Oh no, let not the history of either the Temperance cause or the Anti-Slavery cause be written with the view of honoring their professed friends. They have both been killed at the ballot box by those friends. If written at all, let it be with the purpose of warning the world against hypocrisies.

To return from this digression, let me, my friend, again say that we bad better give up the celebration of the Rescue of Jerry. The thing is quite too great and good for us. Earnest and honest men are alone suited to it. We Jerry Rescuers are mean men and sham men. Dear Jerry's sainted spirit can take no pleasure in this our grand annual hypocrisy. The Savior, whom he so heartily chose and so faithfully followed in his last years, can have no sympathy with it. The cause of freedom is disgraced and hindered, instead of being honored and promoted by it.

Let us stand aside:-and then perhaps consistent men and honest men and high-souled men will ere long come up to take our place. One of the most beautiful scenes that could bless my sight would be a Jerry Rescue Anniversary conducted by men who would as soon stay in a brothel as in a church that recognizes a law for slavery; and who would as soon vote for men who recognize a law for sheep stealing, as for men who acknowledge that a judicial decree or a statute or even a Constitution can create any obligation to protect and honor man-stealing.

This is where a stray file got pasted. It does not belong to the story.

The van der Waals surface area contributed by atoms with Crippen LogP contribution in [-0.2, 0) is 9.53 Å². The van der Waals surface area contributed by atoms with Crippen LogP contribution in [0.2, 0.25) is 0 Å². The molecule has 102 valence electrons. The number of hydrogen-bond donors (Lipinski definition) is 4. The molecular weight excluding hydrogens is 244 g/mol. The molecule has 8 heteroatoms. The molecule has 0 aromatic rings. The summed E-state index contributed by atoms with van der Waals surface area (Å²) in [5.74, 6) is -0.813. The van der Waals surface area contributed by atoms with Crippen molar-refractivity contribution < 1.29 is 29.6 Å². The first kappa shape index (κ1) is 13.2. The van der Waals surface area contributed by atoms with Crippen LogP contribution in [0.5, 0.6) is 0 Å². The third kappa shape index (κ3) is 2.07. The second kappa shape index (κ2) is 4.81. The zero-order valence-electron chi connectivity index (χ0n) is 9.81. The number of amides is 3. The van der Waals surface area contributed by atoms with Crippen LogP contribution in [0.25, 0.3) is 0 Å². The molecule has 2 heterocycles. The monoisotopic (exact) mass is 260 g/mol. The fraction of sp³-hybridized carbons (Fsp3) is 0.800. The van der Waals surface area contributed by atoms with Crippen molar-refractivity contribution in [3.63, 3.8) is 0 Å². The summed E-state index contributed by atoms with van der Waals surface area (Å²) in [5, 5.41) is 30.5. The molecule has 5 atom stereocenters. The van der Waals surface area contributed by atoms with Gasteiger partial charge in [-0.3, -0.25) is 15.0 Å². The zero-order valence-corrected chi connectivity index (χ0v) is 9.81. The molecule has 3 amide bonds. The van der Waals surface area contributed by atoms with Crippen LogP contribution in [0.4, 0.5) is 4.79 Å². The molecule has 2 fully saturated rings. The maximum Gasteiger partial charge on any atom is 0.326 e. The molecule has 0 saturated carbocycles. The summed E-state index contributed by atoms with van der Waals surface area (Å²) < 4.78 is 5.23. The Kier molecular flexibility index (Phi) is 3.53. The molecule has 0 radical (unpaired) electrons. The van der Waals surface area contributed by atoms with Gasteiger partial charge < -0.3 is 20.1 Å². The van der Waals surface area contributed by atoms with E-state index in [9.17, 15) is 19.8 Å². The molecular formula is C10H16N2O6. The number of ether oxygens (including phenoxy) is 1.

In short let us who talk well against slavery stand aside for those who will vote well against it. Let our professions make way for their practice, and our hypocrisy for their sincerity.

Men make light of the crime of voting wrong:- and yet there is no crime so full of the heaviest oppression. Quite bad enough is it when, in my private or individual dealings with my fellow man, I oppress him. But when I vote against his rights, as I do when I vote for candidates, who hold that there may be a valid and obligatory and real law for his slavery, or who hold that there can be such a law for dramselling, such a law for making and keeping him a drunkard-then I vote to array the Government and the collective people against him - then I vote not that I may wrong him, not that I, with such comparatively insignificant powers as an individual can summon, may oppress him - but that a whole State, a whole nation, may fall upon him and crush him. Churches and parties may be stone-blind to it - nevertheless Heaven sees that this voting against human rights and this voting temptations in the way of the weak, constitute the mightiest wrong that men are capable of perpetrating